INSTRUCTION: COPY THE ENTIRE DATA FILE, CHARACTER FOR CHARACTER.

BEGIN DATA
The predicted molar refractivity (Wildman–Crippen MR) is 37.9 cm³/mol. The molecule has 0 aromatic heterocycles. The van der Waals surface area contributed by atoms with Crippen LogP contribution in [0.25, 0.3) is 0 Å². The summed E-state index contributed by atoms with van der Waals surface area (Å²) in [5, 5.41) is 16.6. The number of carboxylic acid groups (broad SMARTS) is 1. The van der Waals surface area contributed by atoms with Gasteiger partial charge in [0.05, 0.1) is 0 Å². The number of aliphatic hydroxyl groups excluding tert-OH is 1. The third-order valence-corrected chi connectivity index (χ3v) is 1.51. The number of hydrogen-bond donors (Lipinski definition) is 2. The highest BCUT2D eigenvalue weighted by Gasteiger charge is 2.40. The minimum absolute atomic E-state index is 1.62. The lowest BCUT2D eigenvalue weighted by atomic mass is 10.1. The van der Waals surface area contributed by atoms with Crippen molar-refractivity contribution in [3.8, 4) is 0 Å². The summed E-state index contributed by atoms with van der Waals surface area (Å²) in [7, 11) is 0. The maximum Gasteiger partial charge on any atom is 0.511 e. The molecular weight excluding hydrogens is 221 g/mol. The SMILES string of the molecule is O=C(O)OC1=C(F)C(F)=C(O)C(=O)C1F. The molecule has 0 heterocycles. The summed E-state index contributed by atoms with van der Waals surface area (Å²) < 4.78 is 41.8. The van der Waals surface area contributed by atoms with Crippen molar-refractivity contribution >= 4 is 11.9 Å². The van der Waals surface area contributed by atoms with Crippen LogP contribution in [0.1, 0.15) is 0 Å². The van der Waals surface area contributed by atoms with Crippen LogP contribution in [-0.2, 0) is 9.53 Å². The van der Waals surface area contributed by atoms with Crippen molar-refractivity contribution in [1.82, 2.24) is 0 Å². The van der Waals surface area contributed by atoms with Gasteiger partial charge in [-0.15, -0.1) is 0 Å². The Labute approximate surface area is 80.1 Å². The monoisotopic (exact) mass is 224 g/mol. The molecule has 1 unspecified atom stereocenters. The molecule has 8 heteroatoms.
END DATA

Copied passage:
The predicted molar refractivity (Wildman–Crippen MR) is 37.9 cm³/mol. The molecule has 0 aromatic heterocycles. The van der Waals surface area contributed by atoms with Crippen LogP contribution in [0.25, 0.3) is 0 Å². The summed E-state index contributed by atoms with van der Waals surface area (Å²) in [5, 5.41) is 16.6. The number of carboxylic acid groups (broad SMARTS) is 1. The van der Waals surface area contributed by atoms with Gasteiger partial charge in [0.05, 0.1) is 0 Å². The number of aliphatic hydroxyl groups excluding tert-OH is 1. The third-order valence-corrected chi connectivity index (χ3v) is 1.51. The number of hydrogen-bond donors (Lipinski definition) is 2. The highest BCUT2D eigenvalue weighted by Gasteiger charge is 2.40. The minimum absolute atomic E-state index is 1.62. The lowest BCUT2D eigenvalue weighted by atomic mass is 10.1. The van der Waals surface area contributed by atoms with Crippen molar-refractivity contribution in [3.8, 4) is 0 Å². The summed E-state index contributed by atoms with van der Waals surface area (Å²) in [7, 11) is 0. The maximum Gasteiger partial charge on any atom is 0.511 e. The molecular weight excluding hydrogens is 221 g/mol. The SMILES string of the molecule is O=C(O)OC1=C(F)C(F)=C(O)C(=O)C1F. The molecule has 0 heterocycles. The summed E-state index contributed by atoms with van der Waals surface area (Å²) < 4.78 is 41.8. The van der Waals surface area contributed by atoms with Crippen molar-refractivity contribution >= 4 is 11.9 Å². The van der Waals surface area contributed by atoms with Crippen LogP contribution in [0.1, 0.15) is 0 Å². The van der Waals surface area contributed by atoms with Crippen LogP contribution in [-0.2, 0) is 9.53 Å². The van der Waals surface area contributed by atoms with Crippen molar-refractivity contribution in [1.82, 2.24) is 0 Å². The van der Waals surface area contributed by atoms with Gasteiger partial charge in [-0.15, -0.1) is 0 Å². The Labute approximate surface area is 80.1 Å². The monoisotopic (exact) mass is 224 g/mol. The molecule has 1 unspecified atom stereocenters. The molecule has 8 heteroatoms.